• Outside of our mains, obviously, there are four characters I loved more than people that acutally exist.  Number 1? Officer Parker! Brilliant work, officer. Glad you got the job done, despite Tom not shutting the f--k up. Number 2? Kid with the ball. Typically kids are either too great or too miserable in movies, but this little neighbor person was totally just a regular kid. Potentially bored, likely curious and altogether kind, I was psyched to see Jack get to hang with a friend for the first time in his life. But Number 3? Well, it took me a scene or two to come around...but let's put our hands together for...
  • Leo! Man, this guy was a surprising rock in the incessant turmoil Ma, Jack and everyone else was mired in. He probably could have been weirded out by everything, but instead stepped up and kept it all together. And not only was Leo the best thing ever....
  • But what about Seamus? Never have I nearly totally lost my f--king shit over the presence of an entirely average dog. Like, I love dags as much as anyone, but seeing Seamus through the eyes of Jacob I felt like I was looking at an absolute miracle of nature. Saddens me/lifts me up just thinking about it (a week later, no less).
  • And finally, in about as tense a scene as I have laid my already bloodshot eyes upon, Jack's escape was the cinematic equivalent of being kissed on the mouth and stabbed at the heart by someone you care deeply about. It was so good, so incredibly exciting...and so f--king awful at the same time. Which brings to me Number 4 of characters I loved too much: Dog-walking Guy. While there was a chance this person could have kept it moving, they instead stepped in and stepped up. Good on them.
I am Jack's broken heart.
  • If you're gonna have a birthday, you gotta have candles. Well, according to a super-pissed little kid, anyway.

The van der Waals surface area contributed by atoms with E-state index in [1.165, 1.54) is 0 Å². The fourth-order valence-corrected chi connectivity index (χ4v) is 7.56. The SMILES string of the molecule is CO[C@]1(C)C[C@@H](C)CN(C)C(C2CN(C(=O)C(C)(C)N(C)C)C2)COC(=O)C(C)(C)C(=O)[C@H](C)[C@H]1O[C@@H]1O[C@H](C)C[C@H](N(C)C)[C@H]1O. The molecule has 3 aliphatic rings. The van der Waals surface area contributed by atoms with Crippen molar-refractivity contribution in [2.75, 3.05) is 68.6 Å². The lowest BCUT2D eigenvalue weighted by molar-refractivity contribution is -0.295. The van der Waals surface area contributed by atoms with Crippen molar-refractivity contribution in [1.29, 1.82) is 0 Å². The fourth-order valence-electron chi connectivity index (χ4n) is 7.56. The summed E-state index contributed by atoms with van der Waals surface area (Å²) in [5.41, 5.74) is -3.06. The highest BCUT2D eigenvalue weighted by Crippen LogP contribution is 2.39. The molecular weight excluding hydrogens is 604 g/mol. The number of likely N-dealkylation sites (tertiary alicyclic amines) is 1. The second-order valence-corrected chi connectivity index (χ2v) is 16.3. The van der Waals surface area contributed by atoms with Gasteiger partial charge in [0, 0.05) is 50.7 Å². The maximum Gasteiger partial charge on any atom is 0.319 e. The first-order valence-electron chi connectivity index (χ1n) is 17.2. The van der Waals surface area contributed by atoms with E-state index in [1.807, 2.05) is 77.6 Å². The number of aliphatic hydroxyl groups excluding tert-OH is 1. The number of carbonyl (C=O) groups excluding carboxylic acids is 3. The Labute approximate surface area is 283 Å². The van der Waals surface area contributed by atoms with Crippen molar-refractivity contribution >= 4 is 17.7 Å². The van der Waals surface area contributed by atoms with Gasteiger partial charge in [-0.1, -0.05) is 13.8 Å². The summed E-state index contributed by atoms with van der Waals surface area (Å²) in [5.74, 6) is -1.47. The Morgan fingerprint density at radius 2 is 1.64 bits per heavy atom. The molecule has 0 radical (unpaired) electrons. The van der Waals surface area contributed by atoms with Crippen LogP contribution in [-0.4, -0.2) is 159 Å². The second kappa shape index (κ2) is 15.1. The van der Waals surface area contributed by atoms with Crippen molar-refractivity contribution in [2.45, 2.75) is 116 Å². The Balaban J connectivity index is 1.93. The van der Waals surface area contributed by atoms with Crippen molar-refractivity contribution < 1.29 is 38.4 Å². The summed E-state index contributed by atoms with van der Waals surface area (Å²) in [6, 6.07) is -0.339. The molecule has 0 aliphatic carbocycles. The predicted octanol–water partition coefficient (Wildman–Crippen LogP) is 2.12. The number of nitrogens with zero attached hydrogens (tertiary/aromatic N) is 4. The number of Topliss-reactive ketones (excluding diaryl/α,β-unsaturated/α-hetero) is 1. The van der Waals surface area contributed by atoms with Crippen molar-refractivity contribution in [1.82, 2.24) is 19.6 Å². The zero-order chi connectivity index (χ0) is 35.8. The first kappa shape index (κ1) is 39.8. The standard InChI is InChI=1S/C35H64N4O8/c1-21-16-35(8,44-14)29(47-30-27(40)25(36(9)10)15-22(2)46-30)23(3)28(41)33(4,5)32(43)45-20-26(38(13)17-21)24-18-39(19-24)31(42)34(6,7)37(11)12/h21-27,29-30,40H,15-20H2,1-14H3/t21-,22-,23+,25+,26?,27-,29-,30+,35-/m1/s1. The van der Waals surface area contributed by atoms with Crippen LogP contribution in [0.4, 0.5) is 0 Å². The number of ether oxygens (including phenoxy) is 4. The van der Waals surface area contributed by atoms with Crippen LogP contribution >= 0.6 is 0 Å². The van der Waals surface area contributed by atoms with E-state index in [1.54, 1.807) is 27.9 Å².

• Tooth problems. While I still consider CastAway to take the gold when it comes to cinematic dental-related awfulness, Ma's problems are pretty bad, too. If I too was ever cut off from society, the last thing I'd ever miss would be a trip to the dentist...until I needed it, I suppose.
  • Jump scares! Fine, there's only one, but it totally got me. Damn it, Ma. I get it, they're disgusting...but still. 
  • Old Nick is clearly the worst person alive, no doubt, but he even one ups being an utter piece of shit by buying the worst birthday present of all time. Only a true asshole buys something that sounds like that.
  • Look, Jack. Your bed totally sucks....I get it. But please, kiddo, please. Stay in it. For the love of God, stay in it. *shudder*
  • Ma's exit plans. I, as much as possible, understand her level of desperation, but for f--k's sake, those plans stressed me out. Especially the one that actually worked.
  • The press. They suck every way possible. Is this really how we get our information? Oh, right. It's probably worse.
  • I don't really remember much about At First Sight (but yeah, I saw it theatrically) other than the fact that when Val Kilmer's character finally got to see...his life fell apart. Here? It's kind of the same thing. When Jack and Ma finally get out, you kind of think/assume things are going to be okay. Spoiler alert: they're not. Damn, inconsiderate The Rest of the World. Always ruining everything...
  • So...Ma finally gets her son and herself out of the worst possibly life ever...and she does that? I was f--king furious. Sure, there's a tiny little part of me that gets it, but you know what the rest of me says to that little part: F--k you. You got a kid, f--ker.  Get it the f--k together.
  • And finally, the fact that this awful, awful story isn't entirely fictitious. I don't even know what to say, really. Just...f--k. F--k everything.
So, quickly, let me finish my story. The lady disappears and I continue on walking Dodger, thinking about her the whole time. What if that was my (possibly lost?) grandmother? What would I have wanted someone who came across her to do? And as I rounded the last turn, bag of dog poop in hand, and headed back to my house, of course...there she was. 

Sitting in the road. 
Blood streaming down her face. 
With a crowd of people around her. 
And an ambulance on the way.

She was okay, ultimately, but I never forgave myself for not helping her out. Room shows us that we should always help, consequences be damned.

Unless there's a dog involved...


  1. Room was incredible and I agree with everything here. The escape was so goddamn tense I couldn't even breath. The first part is so awful and then the aftermath is so devastating. There's really hardly a bright spot in the whole damn movie. See, your point about helping totally applies in that situation or when the guy who helps Jack - however, Ma was also trying to help Old Nick and that's why it's so easy to be wary of helping strangers. The part where she yells at her mom about being nice really broke my heart (and every other scene and line of dialogue).